To conclude (as I don’t want the blog to be too long), when I looked at the Mason database for scholarly articles on DuMaurier, I found not a single one. On some of the Hitchcock movies made from her book, yes. Even Winston Graham (the Poldark author) and Diana Gabaldon (DuMaurier’s closet modern granddaughter, only Gabaldon is much less transgressive and subversive, disquieting) have a few scholarly articles. So when I began by rejoicing that for some readers (and probably some of those who persist in going to the DuMaurier films) is not dated, not obsolete, it’s true that with the exception of a few feminist critics (Nina Auerbach, Avril Horner, Sue Zlosnick), biographers and her children (and cousin) who wrote memoirs and edited DuMaurier’s letters and memoir, DuMaurier is still dismissed.

Ellen


Horrifying fake cheer of Ofwarren (Madeline Brewer) being moved from one “posting” to another

Friends,

I’ve heard from friends and acquaintances how they are finding The Handmaid’s Tale too grim, too gruesome, too relentless. Life today in say Yemen, life for women in deeply misogynistic cultures, might be characterized similarly. Nonetheless, I am not sure this series is not bad for my mental health. As I watch, I start to remember how hierarchical, controlled, unfree our society is, how dangerous, how women are trafficked, I recall pictures of executions recently. Myself I think the problem is Hulu is milking a not very long book for too many episodes. The first novel of Outlander produced 16 episodes but it’s a book 2/3s as long and all 16 ran for the first year, with no break.

Atwood’s novel is meant to be allegorical, symbolic and often unrealistic; it’s prophetic (I regret to say) and the matter of two out of the these last episodes are back-stories, meant to fill us in, a traditional technique in realistic fiction for deepening a novel psychologically. Episode 7 brings us what happened to June-Offred’s husband, Luke, how he came to be a rare successful fugitive and offers hope that there is a world outside Gilead where decent human lives may be lived; Episode 8 is Nick’s backstory; both and Episode 9 show the characters who were so purely evil bullies showing signs of humanity, pity, much more complicated emotions than had been allowed these nightmare figures before. (For 1-3, out-harrowed; 4-6, parallels with our world; likeness to Mary Shelley’s Last Man)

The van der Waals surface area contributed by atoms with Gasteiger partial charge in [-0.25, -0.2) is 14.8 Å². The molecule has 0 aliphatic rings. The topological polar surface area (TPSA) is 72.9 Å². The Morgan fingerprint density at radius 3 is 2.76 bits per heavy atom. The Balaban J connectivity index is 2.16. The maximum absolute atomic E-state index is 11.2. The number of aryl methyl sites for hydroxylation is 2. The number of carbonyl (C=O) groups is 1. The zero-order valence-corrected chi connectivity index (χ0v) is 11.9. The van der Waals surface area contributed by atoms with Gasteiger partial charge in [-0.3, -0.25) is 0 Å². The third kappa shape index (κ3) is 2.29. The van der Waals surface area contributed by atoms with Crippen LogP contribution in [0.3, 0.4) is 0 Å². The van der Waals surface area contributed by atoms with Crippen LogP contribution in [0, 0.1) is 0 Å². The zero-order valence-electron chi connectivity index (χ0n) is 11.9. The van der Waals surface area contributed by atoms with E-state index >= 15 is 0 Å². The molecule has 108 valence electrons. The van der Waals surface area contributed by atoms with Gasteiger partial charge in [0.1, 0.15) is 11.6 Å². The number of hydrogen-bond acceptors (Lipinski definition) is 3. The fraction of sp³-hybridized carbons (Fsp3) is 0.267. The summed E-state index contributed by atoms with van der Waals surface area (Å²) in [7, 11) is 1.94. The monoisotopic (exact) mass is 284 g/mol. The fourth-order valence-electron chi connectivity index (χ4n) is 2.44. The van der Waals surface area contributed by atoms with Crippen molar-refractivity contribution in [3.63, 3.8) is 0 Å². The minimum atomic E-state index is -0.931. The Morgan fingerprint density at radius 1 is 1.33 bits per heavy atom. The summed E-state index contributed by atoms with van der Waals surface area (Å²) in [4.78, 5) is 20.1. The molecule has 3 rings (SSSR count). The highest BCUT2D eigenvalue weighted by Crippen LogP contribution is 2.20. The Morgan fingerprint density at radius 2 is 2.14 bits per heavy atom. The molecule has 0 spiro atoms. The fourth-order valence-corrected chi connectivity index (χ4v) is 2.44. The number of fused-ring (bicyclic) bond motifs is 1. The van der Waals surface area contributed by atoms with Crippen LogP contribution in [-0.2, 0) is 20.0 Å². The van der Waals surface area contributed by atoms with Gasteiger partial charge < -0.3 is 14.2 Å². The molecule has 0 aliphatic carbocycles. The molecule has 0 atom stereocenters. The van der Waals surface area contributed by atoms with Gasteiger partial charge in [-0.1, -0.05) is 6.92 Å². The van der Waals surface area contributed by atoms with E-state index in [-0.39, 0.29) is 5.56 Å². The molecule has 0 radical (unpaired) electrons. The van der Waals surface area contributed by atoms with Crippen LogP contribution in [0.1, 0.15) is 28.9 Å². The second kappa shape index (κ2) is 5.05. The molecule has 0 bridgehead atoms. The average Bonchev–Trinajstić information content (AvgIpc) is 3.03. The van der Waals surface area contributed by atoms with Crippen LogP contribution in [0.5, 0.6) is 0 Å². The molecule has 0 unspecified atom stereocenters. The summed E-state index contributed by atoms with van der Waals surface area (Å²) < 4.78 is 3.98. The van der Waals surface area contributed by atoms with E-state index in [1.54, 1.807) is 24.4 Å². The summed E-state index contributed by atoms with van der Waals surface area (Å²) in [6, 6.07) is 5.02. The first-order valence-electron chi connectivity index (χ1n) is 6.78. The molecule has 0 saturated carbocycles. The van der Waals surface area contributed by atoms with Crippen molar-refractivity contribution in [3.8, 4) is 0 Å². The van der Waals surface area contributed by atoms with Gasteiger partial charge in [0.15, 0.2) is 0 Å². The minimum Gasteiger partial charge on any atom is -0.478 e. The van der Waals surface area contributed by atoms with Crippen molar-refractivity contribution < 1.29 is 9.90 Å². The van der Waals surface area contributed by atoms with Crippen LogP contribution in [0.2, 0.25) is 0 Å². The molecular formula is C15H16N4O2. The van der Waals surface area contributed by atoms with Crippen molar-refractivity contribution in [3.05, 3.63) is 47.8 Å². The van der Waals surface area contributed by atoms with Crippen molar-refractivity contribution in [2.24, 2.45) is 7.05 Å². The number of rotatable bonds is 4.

I find it effective. I fear watchers are tiring of it so bring three together to speak to its excellence. The backstories of Luke and Nick, the escape of one, the background of the other, the Nightclub scenes with Moira and the vile commander; the extraordinary scenes of Janine switched from one “posting to another,” her attempt to kill herself and her baby. A good analysis at The Guardian.

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A moment from Luke’s escape journey (O-T Fagbenle Episode 7)

Episode 7: Luke and a world beyond

I felt for Luke and was relieved to see he was presented as a normal male — not a super-hero. We have their thwarted escape, the capture of June and Hanna, then a flashback to what their life was before the loss of a war. We presumably skip Luke’s divorce of his wife and fast forward to where he and June live in an apartment with their young daughter, Hanna


Breakfast (Elisabeth Moss and Jordana Blake)